Tax Treatment of Virtual Currency Transactions
November 4, 2019
By: Hinton Burdick
Prior to 2014, there was no IRS guidance and many people did not understand that selling virtual currency was a reportable transaction. They may have found themselves with a hefty tax bill – money they were hard-pressed to come up with at tax time. Others were unaware that they needed to report their transactions at all or failed to do so because it seemed too complicated.
In 2018, the IRS announced a Virtual Currency Compliance campaign to address tax noncompliance related to the use of virtual currency through outreach and examinations of taxpayers, and in August 2019, began sending letters to taxpayers with virtual currency transactions that potentially failed to:
- report income and pay the resulting tax from virtual currency transactions; or
- did not report their transactions properly.
More than 10,000 taxpayers received these letters, whose names were obtained through various ongoing IRS compliance efforts. There were three variations of the letter: Letter 6173, Letter 6174 or Letter 6174-A. All three versions strive to help taxpayers understand their tax and filing obligations and how to correct past errors.
In October 2019, the IRS expanded their guidance to include two additional pieces of information that help taxpayers understand their reporting and tax obligations with regard to virtual currency transactions. This expanded guidance includes:
- Answers to common questions by taxpayers regarding the tax treatment of a cryptocurrency hard fork
- FAQs that address virtual currency transactions for those who hold virtual currency as a capital asset
Virtual Currency – a digital representation of value, other than a representation of the U.S. dollar or a foreign currency (“real currency”), that functions as a unit of account, a store of value, and a medium of exchange.
Cryptocurrency – a type of virtual currency that uses cryptography to secure transactions that are digitally recorded on a distributed ledger, such as a blockchain.
Hard Fork – when a single cryptocurrency splits in two. This may result in the creation of a new cryptocurrency on a new distributed ledger such as blockchain in addition to the legacy cryptocurrency on the legacy distributed ledger (e.g., blockchain).
Virtual Currency Taxed as Property
Virtual currency, as generally defined, functions in the same manner as a country’s traditional currency and is treated as property for U.S. federal tax purposes. The same general tax principles that apply to property transactions also apply to transactions using virtual currency such as:
- A payment made using virtual currency is subject to information reporting to the same extent as any other payment made in property.
- Payments using virtual currency made to independent contractors and other service providers are taxable, and self-employment tax rules generally apply. Normally, payers must issue Form 1099-MISC.
- Wages paid to employees using virtual currency are taxable to the employee, must be reported by an employer on a Form W-2 and are subject to federal income tax withholding and payroll taxes.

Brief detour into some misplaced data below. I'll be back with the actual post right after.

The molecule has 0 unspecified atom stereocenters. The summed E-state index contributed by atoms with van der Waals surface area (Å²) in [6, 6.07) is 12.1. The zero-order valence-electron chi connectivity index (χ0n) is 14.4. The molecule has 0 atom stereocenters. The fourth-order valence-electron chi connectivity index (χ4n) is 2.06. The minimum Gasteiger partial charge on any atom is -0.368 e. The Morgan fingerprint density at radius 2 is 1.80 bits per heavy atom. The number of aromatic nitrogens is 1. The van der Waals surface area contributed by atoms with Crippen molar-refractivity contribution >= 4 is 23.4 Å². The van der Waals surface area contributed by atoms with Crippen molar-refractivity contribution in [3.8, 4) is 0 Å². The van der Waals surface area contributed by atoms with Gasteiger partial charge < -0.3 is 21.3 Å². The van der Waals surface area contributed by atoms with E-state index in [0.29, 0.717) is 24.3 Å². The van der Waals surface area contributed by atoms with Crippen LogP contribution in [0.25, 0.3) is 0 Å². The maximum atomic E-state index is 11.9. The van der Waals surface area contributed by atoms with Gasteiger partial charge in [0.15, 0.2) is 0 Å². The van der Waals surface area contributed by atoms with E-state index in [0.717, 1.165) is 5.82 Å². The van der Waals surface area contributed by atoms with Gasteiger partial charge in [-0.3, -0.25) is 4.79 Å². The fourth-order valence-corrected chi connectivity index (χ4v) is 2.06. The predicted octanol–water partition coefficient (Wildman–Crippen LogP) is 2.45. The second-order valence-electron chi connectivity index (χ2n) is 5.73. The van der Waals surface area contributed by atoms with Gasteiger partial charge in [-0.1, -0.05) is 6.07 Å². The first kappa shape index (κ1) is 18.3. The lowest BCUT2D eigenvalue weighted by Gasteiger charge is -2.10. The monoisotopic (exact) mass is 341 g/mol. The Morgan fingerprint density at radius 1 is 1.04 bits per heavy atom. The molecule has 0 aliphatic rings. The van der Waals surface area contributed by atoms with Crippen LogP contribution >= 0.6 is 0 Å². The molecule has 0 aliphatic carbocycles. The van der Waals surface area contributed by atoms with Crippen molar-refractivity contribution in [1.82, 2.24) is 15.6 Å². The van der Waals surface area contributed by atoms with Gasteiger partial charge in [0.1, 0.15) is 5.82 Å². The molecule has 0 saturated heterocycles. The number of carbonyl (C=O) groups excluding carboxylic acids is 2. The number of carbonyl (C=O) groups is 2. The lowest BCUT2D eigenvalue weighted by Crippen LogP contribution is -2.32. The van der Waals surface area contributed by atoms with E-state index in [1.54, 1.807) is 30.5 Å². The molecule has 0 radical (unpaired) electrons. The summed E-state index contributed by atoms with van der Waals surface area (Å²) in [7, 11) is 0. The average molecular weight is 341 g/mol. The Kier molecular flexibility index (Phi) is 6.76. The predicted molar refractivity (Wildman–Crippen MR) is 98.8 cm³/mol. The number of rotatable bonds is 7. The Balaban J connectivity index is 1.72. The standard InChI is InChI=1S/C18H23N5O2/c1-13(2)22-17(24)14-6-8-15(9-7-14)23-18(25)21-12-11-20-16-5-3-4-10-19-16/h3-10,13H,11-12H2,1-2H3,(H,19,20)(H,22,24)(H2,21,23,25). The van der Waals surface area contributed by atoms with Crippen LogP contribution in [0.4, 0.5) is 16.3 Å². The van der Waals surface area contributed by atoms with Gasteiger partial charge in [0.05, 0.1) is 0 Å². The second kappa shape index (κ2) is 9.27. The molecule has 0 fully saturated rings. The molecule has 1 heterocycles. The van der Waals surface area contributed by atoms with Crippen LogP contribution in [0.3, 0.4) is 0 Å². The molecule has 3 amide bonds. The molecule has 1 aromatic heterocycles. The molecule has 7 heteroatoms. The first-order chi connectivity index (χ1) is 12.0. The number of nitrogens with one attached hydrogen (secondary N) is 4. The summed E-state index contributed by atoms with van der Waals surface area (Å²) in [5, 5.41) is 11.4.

- Certain third parties who settle payments made in virtual currency on behalf of merchants that accept virtual currency from their customers are required to report payments to those merchants on Form 1099-K, Payment Card and Third-Party Network Transactions.
- The character of gain or loss from the sale or exchange of virtual currency depends on whether the virtual currency is a capital asset in the hands of the taxpayer.
What to Do if You Failed to Report Transactions
The good news is that if you failed to report income from virtual currency transactions on your income tax return, it’s not too late. Even though the due date for filing your income tax return has passed, taxpayers can still report income by filing Form 1040X, Amended U.S. Individual Income Tax Return within 3 years after the date you filed your original return or within 2 years after the date you paid the tax, whichever is later.
In October 2019, the IRS issued a draft version of Schedule 1 (Form 1040) that includes a question at the top regarding whether the taxpayer has received, sold, sent, or exchanged virtual currency.
Taxpayers should also be aware that forgetting, not knowing, or generally pleading ignorance about reporting income from these types of transactions on your tax return is not viewed favorably by the IRS. Taxpayers who do not properly report the income tax consequences of virtual currency transactions can be audited for those transactions and, when appropriate, can be liable for penalties and interest.
Taxpayers who did not report transactions involving virtual currency or who reported them incorrectly may, when appropriate, be liable for tax, penalties and interest. In more extreme situations, taxpayers could be subject to criminal prosecution for failing to properly report the income tax consequences of virtual currency transactions. Criminal charges could include tax evasion and filing a false tax return. Anyone convicted of tax evasion is subject to a prison term of up to five years and a fine of up to $250,000. Anyone convicted of filing a false return is subject to a prison term of up to three years and a fine of up to $250,000.